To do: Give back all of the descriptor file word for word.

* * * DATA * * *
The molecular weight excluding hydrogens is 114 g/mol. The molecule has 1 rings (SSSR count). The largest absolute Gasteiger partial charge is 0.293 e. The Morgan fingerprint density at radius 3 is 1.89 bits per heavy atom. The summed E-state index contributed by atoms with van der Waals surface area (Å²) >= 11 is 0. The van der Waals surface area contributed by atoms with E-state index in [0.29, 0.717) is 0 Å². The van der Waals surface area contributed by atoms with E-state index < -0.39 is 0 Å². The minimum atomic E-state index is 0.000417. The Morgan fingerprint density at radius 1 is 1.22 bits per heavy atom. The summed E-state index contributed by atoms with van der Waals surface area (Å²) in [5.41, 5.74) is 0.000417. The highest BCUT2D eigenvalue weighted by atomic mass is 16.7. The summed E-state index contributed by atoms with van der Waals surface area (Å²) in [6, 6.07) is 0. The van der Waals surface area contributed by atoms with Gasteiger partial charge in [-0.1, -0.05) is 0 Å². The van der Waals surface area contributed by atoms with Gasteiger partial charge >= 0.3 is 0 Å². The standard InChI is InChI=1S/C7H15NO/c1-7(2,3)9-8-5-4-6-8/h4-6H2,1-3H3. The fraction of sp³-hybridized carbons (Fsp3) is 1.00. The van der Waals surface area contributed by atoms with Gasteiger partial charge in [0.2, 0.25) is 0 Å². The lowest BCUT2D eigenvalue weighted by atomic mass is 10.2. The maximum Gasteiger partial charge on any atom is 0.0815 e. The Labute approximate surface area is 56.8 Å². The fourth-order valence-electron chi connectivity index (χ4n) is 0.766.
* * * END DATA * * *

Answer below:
The molecular weight excluding hydrogens is 114 g/mol. The molecule has 1 rings (SSSR count). The largest absolute Gasteiger partial charge is 0.293 e. The Morgan fingerprint density at radius 3 is 1.89 bits per heavy atom. The summed E-state index contributed by atoms with van der Waals surface area (Å²) >= 11 is 0. The van der Waals surface area contributed by atoms with E-state index in [0.29, 0.717) is 0 Å². The van der Waals surface area contributed by atoms with E-state index < -0.39 is 0 Å². The minimum atomic E-state index is 0.000417. The Morgan fingerprint density at radius 1 is 1.22 bits per heavy atom. The summed E-state index contributed by atoms with van der Waals surface area (Å²) in [5.41, 5.74) is 0.000417. The highest BCUT2D eigenvalue weighted by atomic mass is 16.7. The summed E-state index contributed by atoms with van der Waals surface area (Å²) in [6, 6.07) is 0. The van der Waals surface area contributed by atoms with Gasteiger partial charge in [-0.1, -0.05) is 0 Å². The van der Waals surface area contributed by atoms with Gasteiger partial charge >= 0.3 is 0 Å². The standard InChI is InChI=1S/C7H15NO/c1-7(2,3)9-8-5-4-6-8/h4-6H2,1-3H3. The fraction of sp³-hybridized carbons (Fsp3) is 1.00. The van der Waals surface area contributed by atoms with Gasteiger partial charge in [0.2, 0.25) is 0 Å². The lowest BCUT2D eigenvalue weighted by atomic mass is 10.2. The maximum Gasteiger partial charge on any atom is 0.0815 e. The Labute approximate surface area is 56.8 Å². The fourth-order valence-electron chi connectivity index (χ4n) is 0.766.